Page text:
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I will go for the original model I have made. I do not want to change the model. I am going for automatic support generation with Netfabb slicing I guess. After upgrading the firmware of the Ultimakers hardware.

 

Hi Devoney,

You can run Netfab now and open your model, in STL format.

Then you can drag your model onto the platform, select support type and click on 'Calculate Toolpath'

When it is done you can view how it will lay down the layers of plastic.

It's a bit of a learning curve but at least you'll be more ready for when you get your UM.

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Long time ago. But I finally have my ultimaker printer. So I could finally start printing. And especially the first meaningful part for me: the broken wheel of my dishwasher.

So here it is: dishwasher_wheel_installed_small.png. See also this high res picture with an original wheel on the dishwasher: http://www.ictmdeklerk.nl/wp-content/uploads/2012/03/dishwasher_wheel_installed.jpg

Some parameters:

I made the GCode with NetFabb with a hollow profile. Replaced the useless warming up command (M109) with M104 since I always preheat before printing to the right temperature.

This way I can manage the first flow of PLA better.

NetFabb does not start the print job on my Ultimaker but keeps disconnecting. So I used ReplicatorG to send the G-Code.

I still have the default 5D firmware on the Arduino. And my coolingfan is broken.... so I can not use that one.

I have used the support structure that the slicer of Netfabb produced. I tried to print the wheel with ReplicatorG and Skeinforge but it did not create any support. Maybe my settings were wrong.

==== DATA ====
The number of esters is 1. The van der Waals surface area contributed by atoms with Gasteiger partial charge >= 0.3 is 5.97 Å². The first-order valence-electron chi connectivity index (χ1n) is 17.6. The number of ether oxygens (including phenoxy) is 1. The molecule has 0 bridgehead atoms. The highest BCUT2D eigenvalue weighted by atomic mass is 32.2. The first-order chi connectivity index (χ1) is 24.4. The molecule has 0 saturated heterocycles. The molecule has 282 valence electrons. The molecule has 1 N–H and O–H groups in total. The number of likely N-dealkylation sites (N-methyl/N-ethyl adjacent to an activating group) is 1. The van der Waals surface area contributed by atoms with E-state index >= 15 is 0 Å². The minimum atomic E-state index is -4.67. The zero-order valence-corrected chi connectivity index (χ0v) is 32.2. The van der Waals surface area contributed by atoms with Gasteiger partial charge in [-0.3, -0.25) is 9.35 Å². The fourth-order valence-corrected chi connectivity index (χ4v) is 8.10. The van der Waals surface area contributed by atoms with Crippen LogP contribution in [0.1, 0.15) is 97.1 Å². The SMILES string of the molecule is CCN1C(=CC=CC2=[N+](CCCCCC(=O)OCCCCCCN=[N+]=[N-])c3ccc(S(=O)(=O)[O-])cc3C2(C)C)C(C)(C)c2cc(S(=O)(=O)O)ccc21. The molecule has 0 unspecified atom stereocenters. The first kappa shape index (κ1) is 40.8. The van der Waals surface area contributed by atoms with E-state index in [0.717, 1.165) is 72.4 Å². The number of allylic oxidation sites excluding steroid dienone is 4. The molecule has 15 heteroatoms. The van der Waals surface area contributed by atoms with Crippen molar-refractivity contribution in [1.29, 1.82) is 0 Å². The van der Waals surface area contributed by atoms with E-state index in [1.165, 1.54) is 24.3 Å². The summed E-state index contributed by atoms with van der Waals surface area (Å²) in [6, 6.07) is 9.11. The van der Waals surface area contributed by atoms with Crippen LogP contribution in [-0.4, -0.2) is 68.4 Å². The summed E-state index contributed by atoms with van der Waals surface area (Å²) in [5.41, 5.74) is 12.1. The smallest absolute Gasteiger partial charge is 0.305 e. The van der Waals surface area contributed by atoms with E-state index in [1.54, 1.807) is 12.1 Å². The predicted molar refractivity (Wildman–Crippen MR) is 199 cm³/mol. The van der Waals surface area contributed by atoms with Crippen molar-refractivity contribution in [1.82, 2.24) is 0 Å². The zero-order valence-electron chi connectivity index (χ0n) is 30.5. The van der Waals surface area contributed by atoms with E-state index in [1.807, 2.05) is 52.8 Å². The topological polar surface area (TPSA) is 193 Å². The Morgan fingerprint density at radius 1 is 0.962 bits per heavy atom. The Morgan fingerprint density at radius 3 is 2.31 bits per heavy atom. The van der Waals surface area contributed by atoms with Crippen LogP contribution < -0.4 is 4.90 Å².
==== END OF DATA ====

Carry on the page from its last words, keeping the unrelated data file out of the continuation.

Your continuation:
I have noticed that there are gaps in the weel that are probably the result of low tension Y-Axis belts.

I will print these from Owen:

http://www.thingiverse.com/thing:12513

and see if that makes things better.

Thanks for the support!

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PLA won't survive in the dishwasher as I understood it. You might want to get some ABS for that.

Printing from within NetFabb isn't stable yet, so printing from RepG or PrintRun is recommended.

Skeinforge has support settings, hidden somewhere. But you might want to upgrade to Marlin and SkeinPyPy:

https://github.com/daid/SkeinPyPy/wiki

(Beta3 has an upgrade to Marlin buildin). Even if you slice with NetFabb, it's better to print with PrintRun and Marlin. Because it produces better results.

I wish I could say "Support works in SkeinPyPy!" but Beta3 has a bug which makes support only work if you pick "Everywhere", the other 2 options don't work. And you usually want exterior support.

You do need to adjust the start code of NetFabb a bit if you use Marlin, to insert an "M92 E14" in the beginning.

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Thank you Daid for your useful reply.

 

You do need to adjust the start code of NetFabb a bit if you use Marlin, to insert an "M92 E14" in the beginning.

As I understand (source: http://reprap.org/wiki/G-code & http://reprap.org/wiki/G-code#M92:_Set_axis_steps_per_unit) M92 sets the steps per axis.